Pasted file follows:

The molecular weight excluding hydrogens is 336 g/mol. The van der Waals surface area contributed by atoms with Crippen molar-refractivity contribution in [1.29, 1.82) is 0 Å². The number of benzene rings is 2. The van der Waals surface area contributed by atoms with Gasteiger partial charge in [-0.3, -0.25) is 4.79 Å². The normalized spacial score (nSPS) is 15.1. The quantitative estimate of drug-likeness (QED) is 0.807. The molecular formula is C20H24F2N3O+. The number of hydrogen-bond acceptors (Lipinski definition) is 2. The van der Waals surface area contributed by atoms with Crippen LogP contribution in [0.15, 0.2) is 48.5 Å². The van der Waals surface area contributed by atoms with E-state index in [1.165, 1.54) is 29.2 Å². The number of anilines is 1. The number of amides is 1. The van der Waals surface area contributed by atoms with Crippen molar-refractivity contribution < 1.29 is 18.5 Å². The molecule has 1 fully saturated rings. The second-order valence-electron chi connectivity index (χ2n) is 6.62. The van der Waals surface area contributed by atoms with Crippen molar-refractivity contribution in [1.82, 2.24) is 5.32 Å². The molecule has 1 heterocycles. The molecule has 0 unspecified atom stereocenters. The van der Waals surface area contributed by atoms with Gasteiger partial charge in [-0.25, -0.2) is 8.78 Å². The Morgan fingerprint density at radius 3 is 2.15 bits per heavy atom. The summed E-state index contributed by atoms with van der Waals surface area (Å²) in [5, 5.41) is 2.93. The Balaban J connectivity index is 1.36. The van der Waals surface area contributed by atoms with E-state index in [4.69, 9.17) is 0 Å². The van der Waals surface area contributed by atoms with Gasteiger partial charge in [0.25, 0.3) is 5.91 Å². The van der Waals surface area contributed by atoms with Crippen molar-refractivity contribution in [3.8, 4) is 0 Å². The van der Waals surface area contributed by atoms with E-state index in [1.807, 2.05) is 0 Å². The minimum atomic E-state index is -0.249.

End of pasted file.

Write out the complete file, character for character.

The molecular weight excluding hydrogens is 336 g/mol. The van der Waals surface area contributed by atoms with Crippen molar-refractivity contribution in [1.29, 1.82) is 0 Å². The number of benzene rings is 2. The van der Waals surface area contributed by atoms with Gasteiger partial charge in [-0.3, -0.25) is 4.79 Å². The normalized spacial score (nSPS) is 15.1. The quantitative estimate of drug-likeness (QED) is 0.807. The molecular formula is C20H24F2N3O+. The number of hydrogen-bond acceptors (Lipinski definition) is 2. The van der Waals surface area contributed by atoms with Crippen LogP contribution in [0.15, 0.2) is 48.5 Å². The van der Waals surface area contributed by atoms with E-state index in [1.165, 1.54) is 29.2 Å². The number of anilines is 1. The number of amides is 1. The van der Waals surface area contributed by atoms with Crippen molar-refractivity contribution < 1.29 is 18.5 Å². The molecule has 1 fully saturated rings. The second-order valence-electron chi connectivity index (χ2n) is 6.62. The van der Waals surface area contributed by atoms with Crippen molar-refractivity contribution in [1.82, 2.24) is 5.32 Å². The molecule has 1 heterocycles. The molecule has 0 unspecified atom stereocenters. The van der Waals surface area contributed by atoms with Gasteiger partial charge in [-0.25, -0.2) is 8.78 Å². The Morgan fingerprint density at radius 3 is 2.15 bits per heavy atom. The summed E-state index contributed by atoms with van der Waals surface area (Å²) in [5, 5.41) is 2.93. The Balaban J connectivity index is 1.36. The van der Waals surface area contributed by atoms with E-state index in [4.69, 9.17) is 0 Å². The van der Waals surface area contributed by atoms with Gasteiger partial charge in [0.25, 0.3) is 5.91 Å². The van der Waals surface area contributed by atoms with Crippen molar-refractivity contribution in [3.8, 4) is 0 Å². The van der Waals surface area contributed by atoms with E-state index in [1.807, 2.05) is 0 Å². The minimum atomic E-state index is -0.249.